Until Next Time,

💙 Salimah

Peace Love & Breastmilk™

The Maziwa Tribe blog does not provide medical advice, diagnosis or treatment. Content from Maziwa Tribe’s blog is not intended to be used for medical diagnosis or treatment. The information provided on this blog is intended for general consumer understanding. The information provided is not intended to be a substitute for professional medical advice. Please contact your family doctor or other medical professional to obtain medical advice.

The Four Year Milestone

So much taking place in the world which gives me a variety of topics to write about. Today I am choosing to practice exactly what I preached in my April 1, 2020 Emotional Self-Care post. I am making the deliberate choice to control my self-care narrative.

Today is January 16, 2021 and I am nine days away from having a four year old. The time has flown by quickly and it feels like we were just discharged from the hospital. Her birthday, January 25, also represents the fourth year of our breastfeeding journey 🎉🏆!!! We had challenges immediately following birth and I would have had unpleasant words for anyone on January 25, 2017 had they told me that I’d still be nursing my daughter four years later. To utter such words would have been the ultimate form of disrespect resulting in the end of a relationship! At that point in time we lived life in three-hour increments and it was asking too much of me to even focus on the next day.

Time flies fast! The three-hour increments turned into a day. The days turned into weeks. The weeks turned into months and the months turned into years. I am amazed that the four year milestone is quickly approaching and we are still at it! I vividly recall setting our breastfeeding goal for six months. We were supposed to be done in June 2017, however, the art of breastfeeding somehow became easier and we never stopped. Fast forward to 2021 and my baby (she will always be my baby) is content with nursing a few times a day. She knows what she wants and will not hesitate to grab her milkies when she needs a quick snack. All challenges have disappeared and I have zero complaints about this leg of the journey.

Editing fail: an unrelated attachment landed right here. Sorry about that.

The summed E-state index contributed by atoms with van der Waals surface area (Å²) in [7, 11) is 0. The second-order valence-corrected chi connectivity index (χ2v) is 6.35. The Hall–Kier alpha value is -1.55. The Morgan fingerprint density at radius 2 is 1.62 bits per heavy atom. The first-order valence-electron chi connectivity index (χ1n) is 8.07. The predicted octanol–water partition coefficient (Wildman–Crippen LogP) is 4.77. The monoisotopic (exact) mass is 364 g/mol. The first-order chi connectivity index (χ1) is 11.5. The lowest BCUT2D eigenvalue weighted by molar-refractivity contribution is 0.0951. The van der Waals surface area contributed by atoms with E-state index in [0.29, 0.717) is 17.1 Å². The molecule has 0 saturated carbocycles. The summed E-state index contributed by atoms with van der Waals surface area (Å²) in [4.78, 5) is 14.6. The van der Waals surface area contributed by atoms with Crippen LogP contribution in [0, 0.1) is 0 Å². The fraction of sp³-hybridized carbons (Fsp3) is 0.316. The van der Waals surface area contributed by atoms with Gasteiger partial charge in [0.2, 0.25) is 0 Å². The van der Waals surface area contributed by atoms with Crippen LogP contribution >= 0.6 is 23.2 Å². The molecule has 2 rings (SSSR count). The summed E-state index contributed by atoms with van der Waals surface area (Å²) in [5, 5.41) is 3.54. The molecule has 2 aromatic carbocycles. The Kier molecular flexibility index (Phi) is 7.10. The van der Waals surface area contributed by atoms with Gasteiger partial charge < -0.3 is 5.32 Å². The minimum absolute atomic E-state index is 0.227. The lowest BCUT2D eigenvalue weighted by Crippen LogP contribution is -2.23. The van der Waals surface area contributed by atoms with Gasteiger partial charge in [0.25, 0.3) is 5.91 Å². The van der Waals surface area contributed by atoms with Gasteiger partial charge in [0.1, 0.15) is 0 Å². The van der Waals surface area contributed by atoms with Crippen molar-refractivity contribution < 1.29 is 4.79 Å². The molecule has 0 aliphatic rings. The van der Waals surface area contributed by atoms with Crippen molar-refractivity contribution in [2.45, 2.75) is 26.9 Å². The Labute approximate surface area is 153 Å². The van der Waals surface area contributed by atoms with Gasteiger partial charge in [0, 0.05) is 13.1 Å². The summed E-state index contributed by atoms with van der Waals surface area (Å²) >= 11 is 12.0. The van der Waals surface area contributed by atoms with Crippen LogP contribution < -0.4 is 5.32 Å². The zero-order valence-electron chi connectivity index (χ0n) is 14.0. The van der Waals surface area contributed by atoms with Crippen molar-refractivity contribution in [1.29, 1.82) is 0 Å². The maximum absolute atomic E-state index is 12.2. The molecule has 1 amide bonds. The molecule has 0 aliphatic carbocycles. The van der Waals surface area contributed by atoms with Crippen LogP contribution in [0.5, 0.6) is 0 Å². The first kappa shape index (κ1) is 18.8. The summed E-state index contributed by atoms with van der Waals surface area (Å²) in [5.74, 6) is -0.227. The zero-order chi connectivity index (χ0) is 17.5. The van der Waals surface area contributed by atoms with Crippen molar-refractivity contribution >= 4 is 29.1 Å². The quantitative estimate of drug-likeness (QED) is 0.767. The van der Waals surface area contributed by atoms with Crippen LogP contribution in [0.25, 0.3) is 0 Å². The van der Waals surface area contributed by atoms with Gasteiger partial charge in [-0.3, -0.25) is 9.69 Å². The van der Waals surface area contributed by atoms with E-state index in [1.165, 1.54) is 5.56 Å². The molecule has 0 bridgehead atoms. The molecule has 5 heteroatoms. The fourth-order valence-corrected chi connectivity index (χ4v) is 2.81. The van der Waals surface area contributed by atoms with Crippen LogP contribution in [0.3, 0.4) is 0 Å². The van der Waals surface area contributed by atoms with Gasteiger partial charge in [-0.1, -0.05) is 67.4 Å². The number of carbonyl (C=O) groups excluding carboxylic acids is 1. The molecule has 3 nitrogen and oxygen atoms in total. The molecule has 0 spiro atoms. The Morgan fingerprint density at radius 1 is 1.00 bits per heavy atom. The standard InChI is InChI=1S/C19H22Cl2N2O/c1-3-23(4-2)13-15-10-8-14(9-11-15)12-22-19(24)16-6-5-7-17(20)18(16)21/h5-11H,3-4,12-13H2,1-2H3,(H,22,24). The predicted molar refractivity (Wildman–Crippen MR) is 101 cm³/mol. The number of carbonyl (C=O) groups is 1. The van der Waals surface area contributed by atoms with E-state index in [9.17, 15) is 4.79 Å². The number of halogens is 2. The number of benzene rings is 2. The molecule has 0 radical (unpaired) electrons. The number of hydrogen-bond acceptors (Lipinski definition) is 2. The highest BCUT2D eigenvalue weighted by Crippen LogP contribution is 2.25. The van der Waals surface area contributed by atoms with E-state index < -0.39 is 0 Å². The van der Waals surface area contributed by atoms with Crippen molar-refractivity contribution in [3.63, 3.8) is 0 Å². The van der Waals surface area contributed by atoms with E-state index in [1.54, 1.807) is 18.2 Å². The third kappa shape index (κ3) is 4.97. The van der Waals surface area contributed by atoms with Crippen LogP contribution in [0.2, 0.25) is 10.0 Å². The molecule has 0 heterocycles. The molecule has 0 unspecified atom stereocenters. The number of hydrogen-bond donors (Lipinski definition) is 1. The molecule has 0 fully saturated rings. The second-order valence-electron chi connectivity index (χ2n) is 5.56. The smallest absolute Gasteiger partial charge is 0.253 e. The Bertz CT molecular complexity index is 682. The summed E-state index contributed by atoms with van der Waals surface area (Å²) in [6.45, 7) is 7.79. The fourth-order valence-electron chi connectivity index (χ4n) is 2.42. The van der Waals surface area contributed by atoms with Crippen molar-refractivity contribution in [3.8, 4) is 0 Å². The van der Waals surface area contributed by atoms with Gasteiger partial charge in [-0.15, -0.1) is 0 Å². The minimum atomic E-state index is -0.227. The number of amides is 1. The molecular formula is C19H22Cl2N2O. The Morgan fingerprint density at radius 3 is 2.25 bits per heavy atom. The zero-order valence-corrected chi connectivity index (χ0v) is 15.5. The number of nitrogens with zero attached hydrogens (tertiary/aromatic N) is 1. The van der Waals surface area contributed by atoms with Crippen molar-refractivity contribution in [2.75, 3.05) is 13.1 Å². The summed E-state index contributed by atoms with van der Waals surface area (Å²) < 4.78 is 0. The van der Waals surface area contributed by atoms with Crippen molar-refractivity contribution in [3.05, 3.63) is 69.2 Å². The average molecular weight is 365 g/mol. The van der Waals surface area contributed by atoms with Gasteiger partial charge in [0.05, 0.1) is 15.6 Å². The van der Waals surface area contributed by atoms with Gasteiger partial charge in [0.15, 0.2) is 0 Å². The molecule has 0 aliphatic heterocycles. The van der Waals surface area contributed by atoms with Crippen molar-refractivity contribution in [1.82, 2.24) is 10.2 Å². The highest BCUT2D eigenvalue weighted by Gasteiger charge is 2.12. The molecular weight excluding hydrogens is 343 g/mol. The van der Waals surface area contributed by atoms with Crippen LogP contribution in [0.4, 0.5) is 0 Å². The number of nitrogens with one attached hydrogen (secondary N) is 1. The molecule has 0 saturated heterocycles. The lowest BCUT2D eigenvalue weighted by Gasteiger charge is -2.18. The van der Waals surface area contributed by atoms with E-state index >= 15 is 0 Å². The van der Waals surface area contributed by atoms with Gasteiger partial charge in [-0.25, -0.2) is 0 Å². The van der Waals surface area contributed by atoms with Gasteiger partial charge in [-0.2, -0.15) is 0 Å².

I am beyond grateful for our journey; yet I recall our humble beginnings! You couldn’t pay me to be grateful in January 2017 and six months could not come quick enough. Grateful is the feeling because the choice to breastfeed my daughter has created new opportunities for me. I had no idea that I would become a Certified Lactation Counselor (CLC) and would assist other babies, parents and families. A blog certainly was not on my radar in January 2017 nor was a Monthly Breastfeeding / Chestfeeding Subscription Box. Who knew!? I simply hoped to shower every few days, catch a quick nap and survive the next three hours. Anything beyond that was not important. I also cannot forget about the friendships and professional relationships that I have built in the last four years. Breastfeeding is still a way of life for me because it has positively impacted every aspect of my life. The unbreakable bond with my baby and the unwavering desire to breastfeed her was the catalyst that sparked it all!

There are still those that respond with negativity when proudly state I breastfeed my daughter. Said people existed at every part of the journey. They really frown when I state that my baby still nurses as she approaches four years old. I am not offended and will respond by dropping facts about breast / chestfeeding. My teachable response often results in silence by the other party. Their silence is not my concern as I have done my part by educating. I admit that I wasn’t always in this space. My outward confidence was not the best early on given our struggles, however, I remained steadfast and never waivered on my goal to nourish my baby.